"These Groups and Pages will not be included in recommendations or in predictions when you type into Search," she said in a statement.
Bickert also said that when ads that include misinformation about vaccinations are found, "we will reject them," and ad accounts that continue to violate Facebook policies may be disabled.
However, personal accounts that post misinformation about vaccines won't be disabled, CNN reported.
Facebook is also "exploring ways to share educational information about vaccines," possibly by adding such information to inaccurate posts, Bickert said.
Hall of Fame Pitcher Tom Seaver Has Dementia
Baseball Hall of Fame pitcher Tom Seaver has dementia and will no longer appear in public, his family said.
"The Seaver family announced today that Hall of Fame pitcher Tom Seaver has recently been diagnosed with dementia," the National Baseball Hall of Fame said in a statement Thursday, NBC News reported.
"Tom will continue to work in his beloved vineyard at his California home, but has chosen to completely retire from public life. The family is deeply appreciative of those who have supported Tom throughout his career, on and off the field, and who do so now by honoring his request for privacy."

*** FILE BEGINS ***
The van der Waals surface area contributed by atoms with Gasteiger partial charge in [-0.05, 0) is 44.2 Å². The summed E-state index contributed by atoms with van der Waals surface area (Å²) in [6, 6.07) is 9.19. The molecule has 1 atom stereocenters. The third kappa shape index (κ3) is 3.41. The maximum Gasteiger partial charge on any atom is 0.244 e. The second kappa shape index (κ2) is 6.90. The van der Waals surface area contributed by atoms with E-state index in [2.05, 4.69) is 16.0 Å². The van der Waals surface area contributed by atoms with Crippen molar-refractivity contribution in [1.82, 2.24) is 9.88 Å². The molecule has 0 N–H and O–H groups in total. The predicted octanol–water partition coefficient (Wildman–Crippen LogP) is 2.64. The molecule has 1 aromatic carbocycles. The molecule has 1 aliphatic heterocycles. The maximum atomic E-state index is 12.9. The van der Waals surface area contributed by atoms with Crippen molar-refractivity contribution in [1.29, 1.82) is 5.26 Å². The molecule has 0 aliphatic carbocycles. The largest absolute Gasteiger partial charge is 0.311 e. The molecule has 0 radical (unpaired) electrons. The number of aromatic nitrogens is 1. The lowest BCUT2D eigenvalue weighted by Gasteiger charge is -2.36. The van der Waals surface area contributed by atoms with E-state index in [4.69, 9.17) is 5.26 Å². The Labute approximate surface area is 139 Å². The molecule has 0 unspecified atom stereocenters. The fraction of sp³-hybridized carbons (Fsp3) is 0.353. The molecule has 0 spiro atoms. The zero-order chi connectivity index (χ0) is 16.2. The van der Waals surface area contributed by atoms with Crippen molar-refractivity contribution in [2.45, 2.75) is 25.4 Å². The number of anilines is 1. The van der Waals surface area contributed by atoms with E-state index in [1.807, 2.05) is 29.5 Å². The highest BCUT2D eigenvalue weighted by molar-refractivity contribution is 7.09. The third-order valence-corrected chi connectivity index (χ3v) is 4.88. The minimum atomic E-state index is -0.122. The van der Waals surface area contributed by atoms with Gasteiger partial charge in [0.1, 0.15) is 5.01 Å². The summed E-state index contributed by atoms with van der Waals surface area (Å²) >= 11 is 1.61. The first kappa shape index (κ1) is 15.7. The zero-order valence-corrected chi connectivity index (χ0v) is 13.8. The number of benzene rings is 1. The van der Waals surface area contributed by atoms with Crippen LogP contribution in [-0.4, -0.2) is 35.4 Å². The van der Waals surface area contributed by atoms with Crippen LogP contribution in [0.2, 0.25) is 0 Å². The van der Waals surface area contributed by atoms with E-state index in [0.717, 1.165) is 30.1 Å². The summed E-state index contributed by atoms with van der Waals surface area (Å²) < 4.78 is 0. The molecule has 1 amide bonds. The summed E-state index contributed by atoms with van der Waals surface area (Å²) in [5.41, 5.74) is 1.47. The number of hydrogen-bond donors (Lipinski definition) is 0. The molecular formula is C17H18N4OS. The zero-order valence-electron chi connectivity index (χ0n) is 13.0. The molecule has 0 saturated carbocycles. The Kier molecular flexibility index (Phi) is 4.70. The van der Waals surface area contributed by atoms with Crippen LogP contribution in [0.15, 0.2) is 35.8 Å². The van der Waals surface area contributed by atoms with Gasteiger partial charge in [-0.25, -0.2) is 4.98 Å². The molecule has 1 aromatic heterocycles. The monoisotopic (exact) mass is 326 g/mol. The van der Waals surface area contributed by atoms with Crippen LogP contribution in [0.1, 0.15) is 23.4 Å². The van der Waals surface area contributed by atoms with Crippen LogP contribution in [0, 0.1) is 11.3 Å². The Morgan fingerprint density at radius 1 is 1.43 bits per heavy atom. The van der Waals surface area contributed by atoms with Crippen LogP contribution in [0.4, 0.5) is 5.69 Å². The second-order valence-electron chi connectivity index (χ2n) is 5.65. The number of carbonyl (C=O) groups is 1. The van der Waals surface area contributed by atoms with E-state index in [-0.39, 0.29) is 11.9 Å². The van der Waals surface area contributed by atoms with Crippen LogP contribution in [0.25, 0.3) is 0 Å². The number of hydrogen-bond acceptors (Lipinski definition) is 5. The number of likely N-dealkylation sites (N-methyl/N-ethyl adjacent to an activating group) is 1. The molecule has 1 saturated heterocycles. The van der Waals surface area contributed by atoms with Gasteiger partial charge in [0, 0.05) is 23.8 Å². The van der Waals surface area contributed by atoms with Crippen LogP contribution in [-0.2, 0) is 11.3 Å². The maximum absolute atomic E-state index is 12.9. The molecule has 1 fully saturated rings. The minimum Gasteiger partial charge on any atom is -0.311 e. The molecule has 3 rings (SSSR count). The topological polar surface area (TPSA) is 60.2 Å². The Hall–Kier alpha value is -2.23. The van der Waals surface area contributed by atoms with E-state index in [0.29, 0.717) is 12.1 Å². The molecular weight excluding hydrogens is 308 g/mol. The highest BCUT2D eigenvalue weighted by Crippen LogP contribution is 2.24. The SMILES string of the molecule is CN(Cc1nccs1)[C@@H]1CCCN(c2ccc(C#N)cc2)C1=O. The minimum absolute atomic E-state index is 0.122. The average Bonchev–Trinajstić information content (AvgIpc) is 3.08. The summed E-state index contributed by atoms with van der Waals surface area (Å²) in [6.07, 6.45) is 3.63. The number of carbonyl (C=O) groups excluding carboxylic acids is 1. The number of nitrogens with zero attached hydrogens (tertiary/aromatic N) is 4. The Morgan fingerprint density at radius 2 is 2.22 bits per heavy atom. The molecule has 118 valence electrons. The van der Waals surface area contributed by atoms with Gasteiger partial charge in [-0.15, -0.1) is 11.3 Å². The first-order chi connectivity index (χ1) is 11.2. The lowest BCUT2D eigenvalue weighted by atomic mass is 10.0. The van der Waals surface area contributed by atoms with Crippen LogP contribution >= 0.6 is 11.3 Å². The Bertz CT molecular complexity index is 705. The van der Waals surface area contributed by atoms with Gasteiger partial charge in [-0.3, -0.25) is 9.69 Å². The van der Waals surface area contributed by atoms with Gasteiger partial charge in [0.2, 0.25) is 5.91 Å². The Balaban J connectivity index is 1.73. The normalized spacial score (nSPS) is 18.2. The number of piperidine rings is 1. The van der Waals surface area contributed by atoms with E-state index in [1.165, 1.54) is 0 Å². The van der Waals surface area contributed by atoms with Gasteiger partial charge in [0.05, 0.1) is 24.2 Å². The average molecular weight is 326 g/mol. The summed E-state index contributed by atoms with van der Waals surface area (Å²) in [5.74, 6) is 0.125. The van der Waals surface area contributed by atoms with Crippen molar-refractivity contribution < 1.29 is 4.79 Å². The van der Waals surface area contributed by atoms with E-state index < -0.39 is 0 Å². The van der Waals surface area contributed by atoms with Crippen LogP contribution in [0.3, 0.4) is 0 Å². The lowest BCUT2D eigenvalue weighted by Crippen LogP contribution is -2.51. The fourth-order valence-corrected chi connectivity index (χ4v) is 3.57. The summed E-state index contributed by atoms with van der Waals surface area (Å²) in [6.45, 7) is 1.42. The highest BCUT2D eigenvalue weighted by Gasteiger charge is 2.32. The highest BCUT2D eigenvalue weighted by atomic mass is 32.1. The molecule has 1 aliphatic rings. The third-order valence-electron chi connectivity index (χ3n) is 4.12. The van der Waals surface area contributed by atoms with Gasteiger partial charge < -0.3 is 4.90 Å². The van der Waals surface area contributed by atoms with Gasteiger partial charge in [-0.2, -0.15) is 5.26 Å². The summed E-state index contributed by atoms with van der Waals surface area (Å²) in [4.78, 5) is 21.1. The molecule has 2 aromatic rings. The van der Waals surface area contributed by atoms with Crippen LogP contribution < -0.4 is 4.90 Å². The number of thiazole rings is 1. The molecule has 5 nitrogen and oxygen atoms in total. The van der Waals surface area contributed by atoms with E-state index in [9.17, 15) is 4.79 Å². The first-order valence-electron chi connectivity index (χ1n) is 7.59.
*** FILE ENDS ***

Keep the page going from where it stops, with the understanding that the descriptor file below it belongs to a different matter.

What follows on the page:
Seaver, 74, won the National League's Rookie of the Year award in 1967, was a 12-time All-Star and received three Cy Young Awards. He won 311 games and lost 205 with the Mets, Cincinnati Reds, Chicago White Sox and Boston Red Sox, NBC News reported.
The right-hander was elected to the Hall of Fame in 1992.
Man Who Got Measles After Not Getting Vaccine as Child Warns Others of the Danger
A Chicago man who got the measles three years ago because he wasn't vaccinated as a child says parents have no excuse for not getting their children vaccinated.
Joshua Nerius, a 30-year-old software product manager in Chicago, contracted the measles in May 2016 at his sister's graduation from the Northern Illinois University College of Business, CNN reported.
Health officials later determined that a guest who had traveled to the graduation from outside the United States had the highly contagious disease.
Doctors asked Nerius if he'd been vaccinated against measles as a child. He didn't know, so he texted his mother, who replied with a thumbs-down emoji, CNN reported.
Nerius ended up in an isolation room at Northwestern Memorial Hospital and at one point became so weak that he couldn't walk without assistance. He lost 25 pounds and it took months for him to fully recover.
"I felt horrible," he told CNN. "It took a serious toll."
His suffering, and that of children currently affected in measles outbreaks in the United States, could have been prevented, he emphasized.
"It makes me so angry. My parents thought they were doing the right thing. They were persuaded by the anti-vaxxers," he told CNN.
"The science on this has been settled. It's been solved. When I look at where we are today, with people who are willfully deciding to ignore the facts, it really frustrates me," Nerius said. "I just don't understand the mindset of people who want to spread fear."